Legal billing - don't get a raw deal

When you need to see a solicitor, how do you know if you’ve been overcharged – and what can you do about it?
 
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01 .Balancing the bill

Please note: this information was current as of August 2009 but is still a useful guide to today's market.


In brief

  • Justice weighing lawyer an moneyYou can avoid getting overcharged for legal consultations, provided you know your rights.
  • If you think you have been overcharged, there are steps you can take before making a formal complaint.

When it comes to legal fees, consumers are still getting a raw deal. In the 2007-08 financial year, Victoria’s Legal Services Commissioner received 827 complaints of overcharging , while in South Australia almost 40% of cases at the state’s Legal Practitioners Conduct Board related to overbilling.

In the same period, complaints about legal costs comprised 23.5% of all written complaints received by the NSW Office of the Legal Services Commissioner (OLSC) . In one case, a lawyer charged $750 for typing a three-page document and $40 for receiving a message to return a phone call.

CHOICE outlines what you can do to minimise the risk of legal overcharging and the steps to take if you suspect you’ve been ripped off.

Preventative action

There are steps you can take to avoid being unfairly slogged with excessive legal fees and expenses

  • Beware the "free" visit
    Several law firms offer free first sessions, but this may only cover the first hour of your consultation – so make sure you find out how long the “free” visit lasts. Also check if you’ll be charged for any legal advice given. Most lawyers do not give written advice during the first free visit and may charge you a fee to do so as they can be sued for giving the wrong opinion based on a one-hour consultation.
  • Professional first, friend second
    Never assume you’ll be able to bag a bargain with a lawyer you know personally or who is recommended to you. Last year, CHOICE subscriber Russell engaged a lawyer acquaintance to handle his mother’s estate. Three months later, he received a bill for almost $8000, with a costs disclosure document he claims he’d never seen before nor been told about. He complained to the NSW OLSC, which is looking into the matter. Whoever you choose as your lawyer, formalise the arrangement before proceeding.
  • Know your rights
    Getting things right at the beginning will save you time and money. Consumers often don’t know it is their right to ask a lawyer at the outset for a costs agreement - a document summarising and itemising the lawyer’s work. “Consumers should be more proactive when engaging lawyers because they are the ones paying, and lawyers are merely agents with legal knowledge who advise and act on the client’s instructions,” says former NSW Supreme Court costs assessor Paul Garde, a lawyer with 30 years’ industry experience.
  • Is it defendable?
    The consumer should first establish whether their claim is worth defending. “Solicitors should tell their clients, either at the outset or as the case progresses, whether the case is winnable, risky or a maybe,” says Garde. The lawyer’s job is to explain this in simple terms.
  • Check costs
    When you later receive an itemised bill, it should reflect the costs to which you’ve agreed. You also have the right to be notified of any changes in your case, such as court developments, and how they will affect costs. Under most states’ Legal Profession Acts, before being retained by the client lawyers are legally obliged to disclose costs such as their hourly rate and the cost of expenses such as photocopying documents. Not doing so can amount to professional misconduct, and several lawyers have been taken to task by relevant state legal bodies.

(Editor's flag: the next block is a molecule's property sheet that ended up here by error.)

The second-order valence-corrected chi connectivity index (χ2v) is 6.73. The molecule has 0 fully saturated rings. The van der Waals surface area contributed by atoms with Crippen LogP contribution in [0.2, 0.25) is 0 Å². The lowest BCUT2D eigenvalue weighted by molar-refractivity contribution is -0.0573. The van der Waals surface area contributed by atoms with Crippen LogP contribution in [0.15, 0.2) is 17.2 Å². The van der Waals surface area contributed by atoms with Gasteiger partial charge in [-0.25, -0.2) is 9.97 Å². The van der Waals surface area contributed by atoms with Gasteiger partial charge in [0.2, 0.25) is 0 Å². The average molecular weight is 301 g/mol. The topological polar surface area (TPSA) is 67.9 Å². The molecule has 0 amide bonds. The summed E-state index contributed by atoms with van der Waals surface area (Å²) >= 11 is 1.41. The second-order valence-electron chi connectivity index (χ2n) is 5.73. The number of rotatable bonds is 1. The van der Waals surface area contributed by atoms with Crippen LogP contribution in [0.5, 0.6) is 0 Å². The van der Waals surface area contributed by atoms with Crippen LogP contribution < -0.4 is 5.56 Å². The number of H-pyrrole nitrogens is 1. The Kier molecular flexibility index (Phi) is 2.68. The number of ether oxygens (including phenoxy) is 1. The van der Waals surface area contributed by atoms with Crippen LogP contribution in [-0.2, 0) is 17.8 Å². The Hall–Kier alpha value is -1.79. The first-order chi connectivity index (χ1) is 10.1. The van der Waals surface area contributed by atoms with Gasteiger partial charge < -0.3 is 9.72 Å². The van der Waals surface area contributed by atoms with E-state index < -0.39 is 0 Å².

Garde says consumers’ lack of awareness of their rights resulted in a substantial number of the overcharging cases he saw as a costs assessor. “What’s most astonishing is that a surprising number of lawyers still do not do any costs disclosure whatsoever, even though they are legally obliged to do so.” This information gap, coupled with the fact that most clients are generally in a state of distress when a lawyer is needed, may explain why some shoddy disclosure practices still occur.



Illustrations by Michel Streich

 
 

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What is the basis of legal costs and expenses?

Different jurisdictions across Australia have different methods of calculating costs. The most common scenario is that the consumer pays all legal fees and expenses regardless of the outcome. But under a conditional costs agreement (no win, no fees), you pay only if your case is successful. Be sure to ask what a “successful outcome” means in such an agreement, how much you may have pay in fees from your award when you win, and how much in legal expenses, such as photocopying bills, you may also have to pay.

Will the costs be time- or scale-based?

Time-based costs are charged on an hourly rate, while scale-based costing relies on each state court’s scale – a standard list of charges for various legal expenses and tasks performed by a solicitor. In NSW, for example, probate (deceased estate) and family law matters are based on a scale of costs set out by the courts.

How and when will you be billed?

You can ask for a bill itemising how often you will be charged, any interest that may be charged on overdue bills and whether this rate is fixed or variable. What are the estimated total legal costs and expenses? You can ask for an explanation of the possible major events that may escalate costs, such as a counterclaim by the other party or new evidence.

Who else will be involved in your case?

Fees may multiply as more legal professionals become involved, such as additional junior or senior solicitors or barristers. However, if your case looks like it might end up in court, it may be worthwhile consulting a barrister as soon as possible through your solicitor.

Victorian barrister Maryanne Loughnan SC says that because barristers are constantly in court they are able to advise clients on the likely outcomes should a dispute go to court. Along with the solicitor, they can also provide a rough estimate of the costs of a full court case. Ask if your case is to be handled solely by your solicitor and, if not, how much you’ll be charged if a barrister is engaged. This will enable you to decide whether or not you wish to get involved in a court case.